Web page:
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Photoshop CS5 Full Review

May 12, 2010 by · 1 Comment
Filed under: Reviews 

Photoshop CS5 has been shipping for a couple of weeks now, and if you follow such things, you’ve probably already heard about its new features. Photoshop serves many markets, from photography to graphic design to movie and web site production, so determining an overall assessment of the program can be tricky, as different markets have different needs. For photographers, though, Content-Aware Fill and the new Camera Raw are reason enough to upgrade. Many other features abound, and you can read about them in my comprehensive review.

Wacom Cintiq 21ux

May 4, 2010 by · 1 Comment
Filed under: Reviews 

As I’ve said before, anyone who performs a lot of image editing needs a pressure-sensitive tablet, and no one makes better tablets than Wacom. A lot of people, though, don’t like the coordination of drawing in one place while looking at another. For these people, Wacom has long sold the Cintiq line of screen/tablet combos. These are LCD screens that have a built in pressure sensitive tablet.

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Topaz Labs Photoshop Bundle

March 22, 2010 by · Leave a Comment
Filed under: Reviews 

Topaz Labs has been producing Photoshop filters aimed at photographers (as opposed to design-oriented plug-ins) for a while now, and – for good reason – their collection has developed a good reputation. For adding "punch" to an image, you’ll be hard-pressed to find a simpler solution than Topaz Adjust. But one of the most impressive features of the Topaz Labs plug-ins are their very low price. For only $179 you can get a bundle of five plug-in packages that provide everything from color and tone manipulation to sharpening and stylizing. However, the trick to getting good results from these plug-ins is knowing their weaknesses, and learning when enough Topaz is enough. To learn more, and to see some examples, check out my detailed review.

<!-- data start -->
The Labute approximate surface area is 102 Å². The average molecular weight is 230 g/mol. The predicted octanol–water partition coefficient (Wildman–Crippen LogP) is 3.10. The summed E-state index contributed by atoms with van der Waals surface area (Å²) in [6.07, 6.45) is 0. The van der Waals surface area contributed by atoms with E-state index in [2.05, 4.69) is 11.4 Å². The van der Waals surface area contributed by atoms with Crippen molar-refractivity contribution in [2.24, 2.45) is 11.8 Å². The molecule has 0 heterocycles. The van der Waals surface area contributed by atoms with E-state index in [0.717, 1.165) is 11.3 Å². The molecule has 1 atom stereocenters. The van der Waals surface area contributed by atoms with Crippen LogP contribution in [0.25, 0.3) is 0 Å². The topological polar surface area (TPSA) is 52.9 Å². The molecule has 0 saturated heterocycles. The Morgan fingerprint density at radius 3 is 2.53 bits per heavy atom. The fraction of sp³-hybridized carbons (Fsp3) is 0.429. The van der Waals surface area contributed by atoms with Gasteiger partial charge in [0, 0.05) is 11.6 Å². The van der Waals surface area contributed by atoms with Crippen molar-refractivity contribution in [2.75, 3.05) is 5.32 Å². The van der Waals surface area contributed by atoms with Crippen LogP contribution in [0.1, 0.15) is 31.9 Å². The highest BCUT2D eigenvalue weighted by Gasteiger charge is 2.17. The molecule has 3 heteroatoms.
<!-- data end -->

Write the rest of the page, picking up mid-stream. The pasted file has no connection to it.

Some new photo gadgets

March 8, 2010 by · Leave a Comment
Filed under: Reviews 

As many of you probably know, it isn’t easy being a nerdy gearhead. Oh sure, exploring and mastering a new gizmo isn’t too hard, but keeping your gizmo fix satisfied is not only expensive, but time consuming. Fortunately, with the recent spate of photo-related trade shows, there are a number of cool new photo gadgets to consider. Here’s a quick look at seven photo-related hardware accessories that you might want to consider.

Choosing a tripod

March 4, 2010 by · 3 Comments
Filed under: Reviews 

You may think you’re a camera geek, but if the thought of a new tripod or head doesn’t get your palms sweaty, then you still have a ways to go to plumb the true depths of your photo-related nerd potential. Personally, I have two tripods, a couple of heads, and a fairly large assortment of smaller stabilization gizmos, and yet it’s always hard to walk past the tripod section at the camera store without stopping to feel the weight of this tripod, admire the new composite material of another tripod, or test the latest locking levers on still another tripod. If you don’t have a tripod fetish, then choosing a tripod might be something of a mystery, as it may seem like little more than three sticks joined at the top. But oh, a tripod can be so much more.

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The Mac Netbook Revisited

January 30, 2010 by · 13 Comments
Filed under: Reviews